If you’re like most parents, you’re all too familiar with this scenario: You put your preschooler to bed at 8:30 at night, hugging and kissing her and wishing her sweet dreams.
It’s been a long day, but still the dinner dishes await, you have bills to pay, the dog needs to be walked and the cat fed, and you haven’t had a spare moment to put your feet up.
But instead of spending the rest of the evening catching up on your chores and clocking some precious time with your partner, you’re in and out of your child’s room, cajoling her to sleep. She finally nods off — about three hours after she first went to bed.
Take heart: Bedtime can be rough for a preschooler. On the one hand, she’s learning to assert herself and her newfound independence. On the other hand, she’s fearful of what it means to be on her own. “Fighting sleep is a way to take control, but it’s also a way to stave off fears that come with the night,” says Jodi A. Mindell, associate professor of psychology at St. Joseph’s University in Philadelphia and the author of Sleeping Through the Night. Monsters under the bed, boogiemen in the closet, thunderstorms, bugs — those are pretty scary things to deal with when you’re all alone in the dark!
What you can do about bedtime battles
Set aside some time to talk to your child about her day. Your preschooler may be fighting sleep simply because she needs time to check in with you at the end of her day. Especially if you work long hours yourself, allot some time before bed to chat with her about goings-on at preschool and to get the scoop on the latest dramas in her social life. You may find that she’s more amenable to sleep if she’s had a chance to unburden herself.
Stick to a bedtime routine. Make a pictorial chart for your preschooler to follow — including her bath, teeth brushing, bedtime story, and goodnight kiss. Also include her usual (and reasonable) requests — like that second sip of water or a peek at the moon. Give her some notice before it’s time to start the routine each night (“Sophie, five minutes before bath time!”). Try not to let her dawdle, or drag things out with activities that aren’t part of the ritual — no third glass of water or round of “Baby Beluga,” for instance.
Motivate her. When your preschooler goes to bed on time, the rewards for you are obvious. Make it clear what’s in it for her too. The morning after she sticks with the routine, praise her and give her a sticker to put on a special chart. Offer her a reward — like a new book or a visit to her favorite playground — once she stays in bed three nights in a row. (Start small — for a preschooler, a few days is a long time to hang in there!)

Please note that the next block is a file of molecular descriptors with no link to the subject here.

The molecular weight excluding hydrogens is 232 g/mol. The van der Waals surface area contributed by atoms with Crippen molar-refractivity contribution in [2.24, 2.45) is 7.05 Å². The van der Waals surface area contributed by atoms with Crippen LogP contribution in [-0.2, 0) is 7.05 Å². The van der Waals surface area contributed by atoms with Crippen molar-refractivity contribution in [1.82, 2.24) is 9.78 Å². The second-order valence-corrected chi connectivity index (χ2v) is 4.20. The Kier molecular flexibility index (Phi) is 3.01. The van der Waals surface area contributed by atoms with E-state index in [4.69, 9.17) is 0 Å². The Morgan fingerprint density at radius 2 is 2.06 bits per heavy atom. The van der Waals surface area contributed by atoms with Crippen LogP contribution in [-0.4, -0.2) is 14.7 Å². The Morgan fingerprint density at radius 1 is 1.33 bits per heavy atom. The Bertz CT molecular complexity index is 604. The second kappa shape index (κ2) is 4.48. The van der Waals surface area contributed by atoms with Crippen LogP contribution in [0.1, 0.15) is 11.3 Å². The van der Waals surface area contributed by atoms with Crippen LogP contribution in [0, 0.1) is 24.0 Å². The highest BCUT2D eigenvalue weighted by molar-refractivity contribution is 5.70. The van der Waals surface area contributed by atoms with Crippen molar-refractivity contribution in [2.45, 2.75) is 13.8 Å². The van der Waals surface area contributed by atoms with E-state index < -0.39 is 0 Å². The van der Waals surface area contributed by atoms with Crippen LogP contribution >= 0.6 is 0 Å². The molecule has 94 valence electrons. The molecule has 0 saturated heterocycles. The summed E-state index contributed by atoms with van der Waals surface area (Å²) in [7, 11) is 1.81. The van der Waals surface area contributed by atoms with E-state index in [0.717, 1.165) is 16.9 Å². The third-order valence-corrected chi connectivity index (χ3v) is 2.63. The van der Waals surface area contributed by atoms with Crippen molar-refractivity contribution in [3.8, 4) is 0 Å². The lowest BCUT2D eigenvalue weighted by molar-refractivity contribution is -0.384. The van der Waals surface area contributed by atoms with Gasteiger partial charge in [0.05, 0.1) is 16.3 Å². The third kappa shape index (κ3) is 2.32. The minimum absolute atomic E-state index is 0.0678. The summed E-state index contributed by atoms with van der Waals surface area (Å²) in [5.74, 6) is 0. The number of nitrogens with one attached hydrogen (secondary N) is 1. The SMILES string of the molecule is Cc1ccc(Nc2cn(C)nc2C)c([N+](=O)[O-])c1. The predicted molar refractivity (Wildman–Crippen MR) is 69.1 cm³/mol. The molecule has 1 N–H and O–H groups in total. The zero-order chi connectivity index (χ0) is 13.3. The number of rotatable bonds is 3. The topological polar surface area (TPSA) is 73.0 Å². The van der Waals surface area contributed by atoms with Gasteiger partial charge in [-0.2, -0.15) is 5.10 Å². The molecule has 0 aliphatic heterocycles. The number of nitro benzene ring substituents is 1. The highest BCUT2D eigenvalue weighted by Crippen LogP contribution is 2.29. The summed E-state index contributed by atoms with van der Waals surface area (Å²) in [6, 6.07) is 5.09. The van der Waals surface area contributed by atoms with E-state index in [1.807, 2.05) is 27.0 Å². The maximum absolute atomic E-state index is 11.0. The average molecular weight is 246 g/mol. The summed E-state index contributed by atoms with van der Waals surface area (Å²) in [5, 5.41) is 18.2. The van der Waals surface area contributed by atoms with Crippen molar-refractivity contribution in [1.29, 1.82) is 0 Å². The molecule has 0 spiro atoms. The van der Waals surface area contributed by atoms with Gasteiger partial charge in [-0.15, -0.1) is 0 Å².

Offer choices. Refusing to go to bed is a powerful way for your child to assert herself. So it might help to find an acceptable means of allowing her to be assertive. Let her decide whether she wants to hear Silverstein poems or a Ranger Rick story before lights-out, for instance, or ask her if she’d like a sip of water before or after she climbs into bed. Be careful to offer only choices you can live with; if you ask “Want to go to bed now?” you probably won’t like the answer you get.
Be calm but firm. Even if your preschooler cries or pleads for an exception to the going-to-bed rule, stand your ground. If you’re frustrated, don’t engage in a power struggle. Speak calmly and quietly but insist that when time’s up, time’s up. If you give in to her request for “five more minutes, please,” you’ll only hear it again tomorrow night.
Teach your preschooler to fall asleep alone. If your child depends on you to stay with her while she falls asleep, now’s a good time to encourage her to doze off on her own. You might give her some incentive by reminding her that it’s time to go to sleep, and if she stays quiet you’ll be back to check on her in five minutes. Reassure her that she’s safe and that you’re nearby.
Take the stepladder to success. You can’t expect your child to learn, in one fell swoop, how to go to bed and sleep all night according to your perfect scenario. Take it one step at a time: If your preschooler’s used to falling asleep in your bed, maybe her first step is to fall asleep in her own. Her second step could be learning to limit her nocturnal “escapes” to one per night, or calling for you only once without actually getting up. Build your way to the ultimate goal (sleeping through the night without a peep) in successive, successful steps.